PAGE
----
There has been growing interest in brain aging and rejuvenation. It is well known that brain aging is one of the leading causes of neurodegenerative diseases, such as Alzheimer’s disease, but brain aging alone can cause cognitive decline. Microglia are thought to act as ‘conductors’ of white matter aging by modulating diverse glial cells and phagocytosing white matter-derived myelin debris. A recent study identified a specific subpopulation of microglia in the white matter of aged mice, termed white matter-associated microglia (WAM). Additionally, senescent microglia show impaired phagocytic function and altered lipid metabolism, which cause accumulation of lipid metabolites and eventually lead to myelin sheath degeneration. These results suggest that senescent WAM could be pivotal players in axonal loss during brain aging. The aim of this review is to assess the current state of knowledge on brain aging, with an emphasis on the roles of the white matter and microglia, and suggest potential approaches for rejuvenating the aged brain.
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Title: Heart rate variability in relation to cognition and behavior in neurodegenerative diseases: A systematic review and meta-analysis
Authors: Kathy Y.Liu, Thomas Elliott, Melanie Knowles, Robert Howard
Type: Review of Ageing Research Reviews
Heart rate variability is proposed to be influenced by a neural network involved in autonomic regulation.
●Neurodegenerative processes alter the integrity of the central autonomic network.
●We reviewed studies of HRV and cognition/behavior in neurodegenerative diseases.
●We found a moderate correlation between HRV and measures of cognition/behavior.
Neurodegenerative diseases, which frequently present with neuropsychiatric symptoms related to prefrontal cortical dysfunction, can alter the integrity of the neural networks involved in central autonomic nervous system regulation, which is proposed to be indexed by heart rate variability (HRV). We systematically reviewed the characteristics, methodology and outcomes of 27 studies of HRV in relation to measures of cognition and behavior in neurodegenerative conditions, and assessed the strength of this relationship, cross-sectionally, across 18 studies. A significant, moderate effect was observed (r = 0.25), such that higher HRV was related to better cognitive and behavioral scores, which was not influenced by mean age or cognitive status. There was no evidence of small-study effects but we could not rule out publication bias, and other factors may have contributed to heterogeneity between studies. Our findings support the proposal that HRV may be a marker of self-regulatory processes in neurodegenerative conditions, and further research on this association is needed in relation to neuropsychiatric symptoms and alongside neuroimaging methods.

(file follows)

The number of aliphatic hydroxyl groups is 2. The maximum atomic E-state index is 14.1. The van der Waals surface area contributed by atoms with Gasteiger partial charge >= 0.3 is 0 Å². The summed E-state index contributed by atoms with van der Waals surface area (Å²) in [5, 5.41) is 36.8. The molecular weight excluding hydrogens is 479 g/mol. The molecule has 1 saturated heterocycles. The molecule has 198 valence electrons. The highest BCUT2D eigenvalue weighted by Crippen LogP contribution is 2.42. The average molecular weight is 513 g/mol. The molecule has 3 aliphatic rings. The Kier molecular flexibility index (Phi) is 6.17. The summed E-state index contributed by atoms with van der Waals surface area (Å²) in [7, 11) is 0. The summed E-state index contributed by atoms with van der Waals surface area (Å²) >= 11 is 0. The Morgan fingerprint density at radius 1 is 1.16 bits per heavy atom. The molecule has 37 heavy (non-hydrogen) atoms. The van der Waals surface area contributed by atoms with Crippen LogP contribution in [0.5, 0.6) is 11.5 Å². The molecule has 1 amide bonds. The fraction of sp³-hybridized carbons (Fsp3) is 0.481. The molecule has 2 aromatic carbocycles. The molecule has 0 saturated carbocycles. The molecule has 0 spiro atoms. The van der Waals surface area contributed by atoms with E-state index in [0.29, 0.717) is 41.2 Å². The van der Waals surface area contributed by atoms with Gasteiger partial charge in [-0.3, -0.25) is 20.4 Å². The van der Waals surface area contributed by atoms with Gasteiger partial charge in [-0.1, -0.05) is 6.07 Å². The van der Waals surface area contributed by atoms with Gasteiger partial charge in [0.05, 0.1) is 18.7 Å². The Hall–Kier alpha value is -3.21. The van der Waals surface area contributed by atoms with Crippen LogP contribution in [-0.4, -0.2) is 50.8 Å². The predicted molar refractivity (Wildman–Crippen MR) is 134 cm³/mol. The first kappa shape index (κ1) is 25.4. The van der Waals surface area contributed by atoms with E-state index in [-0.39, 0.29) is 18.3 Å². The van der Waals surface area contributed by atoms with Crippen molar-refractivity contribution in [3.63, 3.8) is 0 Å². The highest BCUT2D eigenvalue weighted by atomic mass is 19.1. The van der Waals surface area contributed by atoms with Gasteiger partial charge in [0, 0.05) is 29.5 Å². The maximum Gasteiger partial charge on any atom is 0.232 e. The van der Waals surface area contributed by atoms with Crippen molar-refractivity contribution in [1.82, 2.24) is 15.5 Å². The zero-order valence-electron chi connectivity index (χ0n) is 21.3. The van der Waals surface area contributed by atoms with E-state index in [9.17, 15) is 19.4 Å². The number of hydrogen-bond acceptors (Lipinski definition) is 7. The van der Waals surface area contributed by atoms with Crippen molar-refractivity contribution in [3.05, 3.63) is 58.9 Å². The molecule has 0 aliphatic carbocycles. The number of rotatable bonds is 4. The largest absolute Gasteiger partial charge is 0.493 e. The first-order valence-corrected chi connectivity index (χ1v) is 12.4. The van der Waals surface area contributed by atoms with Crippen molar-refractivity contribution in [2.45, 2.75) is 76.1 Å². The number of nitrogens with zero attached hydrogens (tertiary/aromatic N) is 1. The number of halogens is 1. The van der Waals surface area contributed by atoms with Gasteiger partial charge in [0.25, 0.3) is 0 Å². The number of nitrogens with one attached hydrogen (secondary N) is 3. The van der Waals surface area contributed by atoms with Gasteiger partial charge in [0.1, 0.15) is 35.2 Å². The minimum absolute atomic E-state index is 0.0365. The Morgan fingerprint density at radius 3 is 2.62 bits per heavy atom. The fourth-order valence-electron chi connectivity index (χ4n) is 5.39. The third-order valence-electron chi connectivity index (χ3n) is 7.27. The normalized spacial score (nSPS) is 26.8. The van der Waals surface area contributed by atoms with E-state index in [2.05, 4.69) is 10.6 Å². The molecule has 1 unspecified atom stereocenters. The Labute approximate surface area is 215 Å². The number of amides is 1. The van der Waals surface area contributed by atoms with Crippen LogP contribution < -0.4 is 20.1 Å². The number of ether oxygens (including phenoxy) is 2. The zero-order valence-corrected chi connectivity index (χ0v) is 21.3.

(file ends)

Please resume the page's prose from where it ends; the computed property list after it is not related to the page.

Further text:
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Title: Mitochondrial dysfunctions in neurodegenerative diseases: role in disease pathogenesis, strategies for analysis and therapeutic prospects
Authors: Federica Rey, Sara Ottolenghi, Gian Vincenzo Zuccotti, Michele Samaja, Stephana Carelli
Type: Review of Neural Regeneration Research
Fundamental organelles that occur in every cell type with the exception of mammal erythrocytes, the mitochondria are required for multiple pivotal processes that include the production of biological energy, the biosynthesis of reactive oxygen species, the control of calcium homeostasis, and the triggering of cell death. The disruption of anyone of these processes has been shown to impact strongly the function of all cells, but especially of neurons. In this review, we discuss the role of the mitochondria impairment in the development of the neurodegenerative diseases Amyotrophic Lateral Sclerosis, Parkinson’s disease and Alzheimer’s disease. We highlight how mitochondria disruption revolves around the processes that underlie the mitochondria’s life cycle: fusion, fission, production of reactive oxygen species and energy failure. Both genetic and sporadic forms of neurodegenerative diseases are unavoidably accompanied with and often caused by the dysfunction in one or more of the key mitochondrial processes. Therefore, in order to get in depth insights into their health status in neurodegenerative diseases, we need to focus into innovative strategies aimed at characterizing the various mitochondrial processes. Current techniques include Mitostress, Mitotracker, transmission electron microscopy, oxidative stress assays along with expression measurement of the proteins that maintain the mitochondrial health. We will also discuss a panel of approaches aimed at mitigating the mitochondrial dysfunction. These include canonical drugs, natural compounds, supplements, lifestyle interventions and innovative approaches as mitochondria transplantation and gene therapy. In conclusion, because mitochondria are fundamental organelles necessary for virtually all the cell functions and are severely impaired in neurodegenerative diseases, it is critical to develop novel methods to measure the mitochondrial state, and novel therapeutic strategies aimed at improving their health.
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Ageing and Neurodegenerative Diseases
ISSN 2769-5301 (Online)